When you put on a suit, you may stand up straighter, stride a little wider, push your shoulders back. Dare we say you even feel a little more powerful?
On Thursday morning at a breakfast at TEDWomen in San Francisco, Theory's Chief Marketing Officer Siddhartha Shukla and Melissa Leventon, founding partner of Curatrix Group and former Curator-in-Charge of Textiles at the Fine Arts Museums of San Francisco, spoke about clothes as instruments of power.
"Fashion is so much more than a suit. It's so much more than a dress... It's about change. It's about invention," Shulka said.
Leventon spoke about the idea that when women borrow aspects of men's dress, women, in turn, are borrowing aspects of the power that men have held for centuries. The perfect example: the suit. After all, when you see a woman in a suit, you think she's a lady with a job — and who's more empowered than a working woman?
Leventon explained that it wasn't until the late 19th century that women started stealing men's fashion; up until then, suiting had been reserved strictly for the boys. But as women began agitating for the right to vote, so, too, did they begin reaching for the power that came along with fashion.
Take a look at this John Singer Sargent painting from 1897, which shows Mr. and Mrs. Isaac Newton Phelps-Stokes in nearly identical suiting up top:
Once you've honed in on their similar dress, you can't help but think about the overtones of control they're subtly passing back and forth between them.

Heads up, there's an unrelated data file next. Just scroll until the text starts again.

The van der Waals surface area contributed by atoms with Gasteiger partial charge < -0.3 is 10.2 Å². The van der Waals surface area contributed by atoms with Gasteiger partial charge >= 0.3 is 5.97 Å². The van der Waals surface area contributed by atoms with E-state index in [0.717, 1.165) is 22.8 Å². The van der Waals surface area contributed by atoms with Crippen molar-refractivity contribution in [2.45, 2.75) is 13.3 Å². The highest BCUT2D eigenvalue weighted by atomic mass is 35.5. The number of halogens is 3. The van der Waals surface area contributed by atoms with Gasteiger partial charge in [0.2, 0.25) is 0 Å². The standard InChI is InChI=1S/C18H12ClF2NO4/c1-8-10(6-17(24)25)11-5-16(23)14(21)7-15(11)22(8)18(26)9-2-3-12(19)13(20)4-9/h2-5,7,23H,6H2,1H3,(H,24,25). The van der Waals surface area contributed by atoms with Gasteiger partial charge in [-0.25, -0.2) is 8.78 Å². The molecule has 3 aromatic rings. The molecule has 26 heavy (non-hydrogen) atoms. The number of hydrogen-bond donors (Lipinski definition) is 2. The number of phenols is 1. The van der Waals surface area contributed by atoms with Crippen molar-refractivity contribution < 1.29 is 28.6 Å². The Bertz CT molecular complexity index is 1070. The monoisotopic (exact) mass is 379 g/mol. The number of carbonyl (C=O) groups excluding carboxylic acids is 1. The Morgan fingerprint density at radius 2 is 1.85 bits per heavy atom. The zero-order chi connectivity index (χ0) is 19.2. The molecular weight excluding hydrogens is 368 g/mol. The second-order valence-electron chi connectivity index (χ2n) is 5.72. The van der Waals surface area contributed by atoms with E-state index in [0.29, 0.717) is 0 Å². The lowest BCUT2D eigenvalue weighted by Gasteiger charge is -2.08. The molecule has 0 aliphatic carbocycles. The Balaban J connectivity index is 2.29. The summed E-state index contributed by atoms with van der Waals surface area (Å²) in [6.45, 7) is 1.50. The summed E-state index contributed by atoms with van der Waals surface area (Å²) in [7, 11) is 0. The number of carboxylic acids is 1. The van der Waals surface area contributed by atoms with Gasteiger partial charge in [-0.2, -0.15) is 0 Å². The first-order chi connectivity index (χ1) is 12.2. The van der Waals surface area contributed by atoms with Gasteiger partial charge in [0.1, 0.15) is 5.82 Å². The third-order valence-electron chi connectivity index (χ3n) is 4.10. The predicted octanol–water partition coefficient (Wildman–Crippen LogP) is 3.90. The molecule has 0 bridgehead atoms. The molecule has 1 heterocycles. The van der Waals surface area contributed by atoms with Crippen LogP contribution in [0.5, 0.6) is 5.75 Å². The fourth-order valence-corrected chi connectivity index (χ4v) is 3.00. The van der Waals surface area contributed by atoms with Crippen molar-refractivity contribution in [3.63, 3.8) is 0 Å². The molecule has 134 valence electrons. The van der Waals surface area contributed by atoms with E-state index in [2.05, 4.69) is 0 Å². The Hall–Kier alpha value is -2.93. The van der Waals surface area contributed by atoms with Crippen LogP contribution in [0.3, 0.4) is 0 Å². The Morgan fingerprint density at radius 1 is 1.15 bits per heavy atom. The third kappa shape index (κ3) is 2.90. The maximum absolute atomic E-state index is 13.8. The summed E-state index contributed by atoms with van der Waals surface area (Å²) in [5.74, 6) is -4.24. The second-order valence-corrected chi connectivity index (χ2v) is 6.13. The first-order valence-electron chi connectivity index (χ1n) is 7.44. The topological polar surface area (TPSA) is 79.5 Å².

But women were still wearing skirts — until, starting in the 1930s, they'd reached out for a unisex look. "When women put on pants it was a power grab," Leventon said. "It was like saying, 'Okay, I am putting on your clothes, I want access to some of the good things you have hoarded to yourself.'"
Paging women like Coco Chanel and Katharine Hepburn, often seen in pants — whom we look to as powerful. Coincidence? (Spoiler alert: No.)
Next, Leventon explained that Yves Saint Laurent "wrote the book" on pants for women, designing suits with a distinctly feminine flair that allowed women a permanent place in the once male-only world. They were marked with something that always let you know they were for women — a bow, a see-through blouse, or a color a man would never wear. Today, that's still the case; a label like Theory, for instance, designs suits with distinctly menswear-influenced lines allowing women that power, but does so in fabrics with patterns or textures that are exclusively feminine.
So, where does that bring us present-day with clothes as instruments of power? It's no secret that menswear is a trend now, and has been for a few years. It makes you think, doesn't it: in a time during which women are working so hard to catch up with men in the boardroom and leaning in so hard we're almost falling over, maybe it's no accident we're reaching into our closets for a straight-cut blazer to don for that big meeting. It's a power-grab.
Images: Sargent, Hepburn: Wikimedia Commons;